Mount Deception, Olympic National Park
June 23, 2007

The Eye of Doom was upon us. Or so said Wayne, in his usual Wayne way. For the third weekend in a row we were going to get smacked around by a low pressure system sitting off the coast of Washington. Kevin, the eternal optimist, was sure that the rain shadow of Sequim would protect us from the Eye and that all would be well. We countered with the fact that Mount Deception, being the second highest peak in the Olympics, would be well out of the rain shadow. Kevin raced his Outback up the gravel access road in the dark night and broke through the low lying clouds to find a single truck in the parking lot. John had taken the ferry across from Seattle earlier. Another John would be meeting us in the early morning. Despite the stars overhead, there wasn't a lot of optimism for the next day and we all made our trailhead bivies as secure as we could. Kevin and John in their vehicles. Wayne in a burrito made out of a tarp. Me in a more secure shelter located at every trailhead. Being early season, it didn't have much of a smell.

Four AM came around too early and I slept until 4:30 before waking the others. Although cold, the sky was clear when the second John arrived from Puyallup. Geared and girded, we set off up the trail at 5:20 AM hoping for the best. Mount Deception is big, but has a nice, mega-trail running for seven miles to near its base. Normally done in 2 days, we were going to push for a single day climb: Sunday's forecast looked far, far worse. The day dawned as a friend, rather than as a foe, and we were greeted at Royal Lake with blue skies and still wind.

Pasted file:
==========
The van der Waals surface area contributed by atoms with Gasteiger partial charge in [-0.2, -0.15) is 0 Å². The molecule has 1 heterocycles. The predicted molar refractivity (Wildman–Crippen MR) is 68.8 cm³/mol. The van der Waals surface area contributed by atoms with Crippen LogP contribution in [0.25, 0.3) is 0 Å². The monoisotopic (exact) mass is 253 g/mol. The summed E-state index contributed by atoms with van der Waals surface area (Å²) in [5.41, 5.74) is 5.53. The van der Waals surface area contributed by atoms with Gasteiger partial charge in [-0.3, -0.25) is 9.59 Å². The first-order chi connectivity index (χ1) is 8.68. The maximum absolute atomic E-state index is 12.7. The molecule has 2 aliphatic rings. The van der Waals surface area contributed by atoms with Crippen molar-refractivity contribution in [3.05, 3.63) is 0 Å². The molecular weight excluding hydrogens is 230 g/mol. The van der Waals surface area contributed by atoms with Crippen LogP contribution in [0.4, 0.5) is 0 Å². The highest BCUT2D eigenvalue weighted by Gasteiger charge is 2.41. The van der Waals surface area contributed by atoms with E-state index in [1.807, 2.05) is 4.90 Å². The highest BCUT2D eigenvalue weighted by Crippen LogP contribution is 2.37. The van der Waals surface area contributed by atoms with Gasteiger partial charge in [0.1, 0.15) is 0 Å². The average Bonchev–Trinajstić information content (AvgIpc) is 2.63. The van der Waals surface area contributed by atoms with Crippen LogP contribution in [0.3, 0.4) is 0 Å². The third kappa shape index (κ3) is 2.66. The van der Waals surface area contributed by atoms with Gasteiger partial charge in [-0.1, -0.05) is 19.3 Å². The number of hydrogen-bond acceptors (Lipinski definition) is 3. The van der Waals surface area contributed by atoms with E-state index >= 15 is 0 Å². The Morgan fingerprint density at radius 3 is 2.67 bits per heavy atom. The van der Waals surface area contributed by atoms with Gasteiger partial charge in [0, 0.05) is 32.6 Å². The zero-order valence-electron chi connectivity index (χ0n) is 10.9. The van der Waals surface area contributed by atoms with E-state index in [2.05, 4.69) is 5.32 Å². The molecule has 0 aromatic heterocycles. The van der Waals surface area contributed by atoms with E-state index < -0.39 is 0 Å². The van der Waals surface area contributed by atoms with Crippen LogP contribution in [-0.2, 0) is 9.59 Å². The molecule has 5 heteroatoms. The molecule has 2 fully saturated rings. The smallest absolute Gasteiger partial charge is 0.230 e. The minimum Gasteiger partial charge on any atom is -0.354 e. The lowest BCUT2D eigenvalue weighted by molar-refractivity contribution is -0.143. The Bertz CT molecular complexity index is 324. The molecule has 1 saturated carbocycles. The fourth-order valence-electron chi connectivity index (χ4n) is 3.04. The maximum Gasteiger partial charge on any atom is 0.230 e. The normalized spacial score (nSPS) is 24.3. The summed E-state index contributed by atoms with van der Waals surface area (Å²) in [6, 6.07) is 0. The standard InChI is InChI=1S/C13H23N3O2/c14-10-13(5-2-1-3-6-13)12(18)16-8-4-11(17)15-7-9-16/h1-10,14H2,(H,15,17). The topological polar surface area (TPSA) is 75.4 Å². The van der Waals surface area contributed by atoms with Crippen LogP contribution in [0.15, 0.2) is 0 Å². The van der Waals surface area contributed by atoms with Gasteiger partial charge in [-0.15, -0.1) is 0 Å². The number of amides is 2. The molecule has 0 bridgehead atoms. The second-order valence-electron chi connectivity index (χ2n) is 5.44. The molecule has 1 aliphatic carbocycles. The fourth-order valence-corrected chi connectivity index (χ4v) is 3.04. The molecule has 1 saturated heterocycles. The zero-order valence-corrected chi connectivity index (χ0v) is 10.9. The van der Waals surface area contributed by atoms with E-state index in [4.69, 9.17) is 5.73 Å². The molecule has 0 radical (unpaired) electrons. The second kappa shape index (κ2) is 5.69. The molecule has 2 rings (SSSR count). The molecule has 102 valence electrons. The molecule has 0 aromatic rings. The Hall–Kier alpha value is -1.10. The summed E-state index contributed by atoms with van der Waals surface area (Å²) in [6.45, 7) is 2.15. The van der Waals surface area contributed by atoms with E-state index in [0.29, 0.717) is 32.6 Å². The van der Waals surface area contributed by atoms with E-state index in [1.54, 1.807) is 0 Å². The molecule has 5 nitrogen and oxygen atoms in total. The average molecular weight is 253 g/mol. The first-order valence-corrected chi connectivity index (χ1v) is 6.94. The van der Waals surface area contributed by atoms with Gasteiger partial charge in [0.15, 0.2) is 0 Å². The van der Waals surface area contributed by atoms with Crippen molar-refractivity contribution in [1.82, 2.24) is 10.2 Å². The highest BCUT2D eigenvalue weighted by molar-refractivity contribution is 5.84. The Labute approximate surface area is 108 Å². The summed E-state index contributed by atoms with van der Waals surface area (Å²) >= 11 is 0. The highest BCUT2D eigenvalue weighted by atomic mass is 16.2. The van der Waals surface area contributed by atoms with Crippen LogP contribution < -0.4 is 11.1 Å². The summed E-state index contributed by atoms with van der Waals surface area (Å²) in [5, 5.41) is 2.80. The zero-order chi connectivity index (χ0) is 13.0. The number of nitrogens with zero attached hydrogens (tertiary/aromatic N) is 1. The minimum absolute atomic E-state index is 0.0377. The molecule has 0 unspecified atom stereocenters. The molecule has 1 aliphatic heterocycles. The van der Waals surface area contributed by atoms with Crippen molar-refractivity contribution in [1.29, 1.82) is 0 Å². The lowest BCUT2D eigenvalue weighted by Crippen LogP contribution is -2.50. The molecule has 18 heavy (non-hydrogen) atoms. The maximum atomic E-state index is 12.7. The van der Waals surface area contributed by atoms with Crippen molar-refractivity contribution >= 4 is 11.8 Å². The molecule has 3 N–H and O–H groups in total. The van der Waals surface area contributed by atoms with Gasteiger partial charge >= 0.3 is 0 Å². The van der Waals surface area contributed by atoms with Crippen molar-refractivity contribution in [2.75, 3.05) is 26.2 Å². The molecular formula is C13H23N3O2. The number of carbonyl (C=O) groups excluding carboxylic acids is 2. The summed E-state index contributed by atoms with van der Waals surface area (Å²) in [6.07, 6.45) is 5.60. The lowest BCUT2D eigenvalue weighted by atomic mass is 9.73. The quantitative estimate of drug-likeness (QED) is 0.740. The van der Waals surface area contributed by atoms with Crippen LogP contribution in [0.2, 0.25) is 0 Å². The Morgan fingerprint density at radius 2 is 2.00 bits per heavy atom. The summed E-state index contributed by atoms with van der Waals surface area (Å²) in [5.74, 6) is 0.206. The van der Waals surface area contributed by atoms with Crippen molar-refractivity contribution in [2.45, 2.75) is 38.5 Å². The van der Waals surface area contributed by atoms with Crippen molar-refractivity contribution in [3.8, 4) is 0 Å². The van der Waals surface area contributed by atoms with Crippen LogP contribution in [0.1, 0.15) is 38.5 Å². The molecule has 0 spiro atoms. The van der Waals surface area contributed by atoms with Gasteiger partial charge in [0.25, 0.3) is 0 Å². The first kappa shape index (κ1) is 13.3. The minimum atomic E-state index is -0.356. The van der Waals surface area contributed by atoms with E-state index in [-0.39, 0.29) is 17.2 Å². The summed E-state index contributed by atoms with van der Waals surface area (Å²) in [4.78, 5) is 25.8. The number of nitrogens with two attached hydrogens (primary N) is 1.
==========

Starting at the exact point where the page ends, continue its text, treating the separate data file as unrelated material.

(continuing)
We worked around the lake and up to Shelter Rock, which marks the start of most climbs in the area: Bigger than a house, it would be a nice shelter in a storm. A good thing to remember with the Eye of Doom upon us. Above Shelter Rock we encountered hard, solid snow, causing those of us shod in trail runners to dance delicately upon its slick surface. We wound our way into the upper basin and were greeted with our first views of Mount Deception, though we could not spot our particular route. Clouds were beginning to gather.

Photos by K. Gallagher

For now we simply relished the warmth that the sun brought us after slogging through the cold air of the shaded valley. It was hear, at a prominent rock, that we would leave our cushy shoes and trekking poles, and instead don boots, crampons, and ice axes. It was going to be a hard push from here.

From the big rock, we began the snow slog up a gentle gully that led to a few higher tarns. This is the point in every climb when moods are high, bodies strong, and it seems impossible that we could fail, or that something might go wrong. It is the time for optimism, when the sun in shining warm upon your face and a little breeze cools you gently. It is that time when alpine climbing seems easy, enjoyable, and makes perfect sense. It never lasts, and does not return until you've made it safely down the mountain.